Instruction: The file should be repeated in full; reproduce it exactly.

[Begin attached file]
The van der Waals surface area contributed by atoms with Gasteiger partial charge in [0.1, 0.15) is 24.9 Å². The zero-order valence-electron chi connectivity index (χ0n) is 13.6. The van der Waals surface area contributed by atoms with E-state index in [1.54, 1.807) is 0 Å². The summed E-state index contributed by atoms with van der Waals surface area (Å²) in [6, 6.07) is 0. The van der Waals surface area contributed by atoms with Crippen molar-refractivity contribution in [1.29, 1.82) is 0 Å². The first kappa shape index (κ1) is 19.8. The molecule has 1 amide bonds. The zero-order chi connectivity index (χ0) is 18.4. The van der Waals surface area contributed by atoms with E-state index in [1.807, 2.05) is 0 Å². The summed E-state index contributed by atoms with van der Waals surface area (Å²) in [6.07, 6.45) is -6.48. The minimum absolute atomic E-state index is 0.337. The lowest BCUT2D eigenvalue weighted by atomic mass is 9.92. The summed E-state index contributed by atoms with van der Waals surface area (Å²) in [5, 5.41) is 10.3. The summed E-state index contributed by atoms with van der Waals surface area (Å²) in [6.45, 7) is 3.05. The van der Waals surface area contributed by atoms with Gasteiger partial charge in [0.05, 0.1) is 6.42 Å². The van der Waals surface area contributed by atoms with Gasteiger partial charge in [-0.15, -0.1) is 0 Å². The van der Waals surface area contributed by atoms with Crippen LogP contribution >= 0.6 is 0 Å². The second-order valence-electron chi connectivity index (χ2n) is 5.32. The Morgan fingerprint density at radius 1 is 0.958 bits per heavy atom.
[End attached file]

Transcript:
The van der Waals surface area contributed by atoms with Gasteiger partial charge in [0.1, 0.15) is 24.9 Å². The zero-order valence-electron chi connectivity index (χ0n) is 13.6. The van der Waals surface area contributed by atoms with E-state index in [1.54, 1.807) is 0 Å². The summed E-state index contributed by atoms with van der Waals surface area (Å²) in [6, 6.07) is 0. The van der Waals surface area contributed by atoms with Crippen molar-refractivity contribution in [1.29, 1.82) is 0 Å². The first kappa shape index (κ1) is 19.8. The molecule has 1 amide bonds. The zero-order chi connectivity index (χ0) is 18.4. The van der Waals surface area contributed by atoms with E-state index in [1.807, 2.05) is 0 Å². The summed E-state index contributed by atoms with van der Waals surface area (Å²) in [6.07, 6.45) is -6.48. The minimum absolute atomic E-state index is 0.337. The lowest BCUT2D eigenvalue weighted by atomic mass is 9.92. The summed E-state index contributed by atoms with van der Waals surface area (Å²) in [5, 5.41) is 10.3. The summed E-state index contributed by atoms with van der Waals surface area (Å²) in [6.45, 7) is 3.05. The van der Waals surface area contributed by atoms with Gasteiger partial charge in [0.05, 0.1) is 6.42 Å². The van der Waals surface area contributed by atoms with Gasteiger partial charge in [-0.15, -0.1) is 0 Å². The van der Waals surface area contributed by atoms with Crippen LogP contribution >= 0.6 is 0 Å². The second-order valence-electron chi connectivity index (χ2n) is 5.32. The Morgan fingerprint density at radius 1 is 0.958 bits per heavy atom.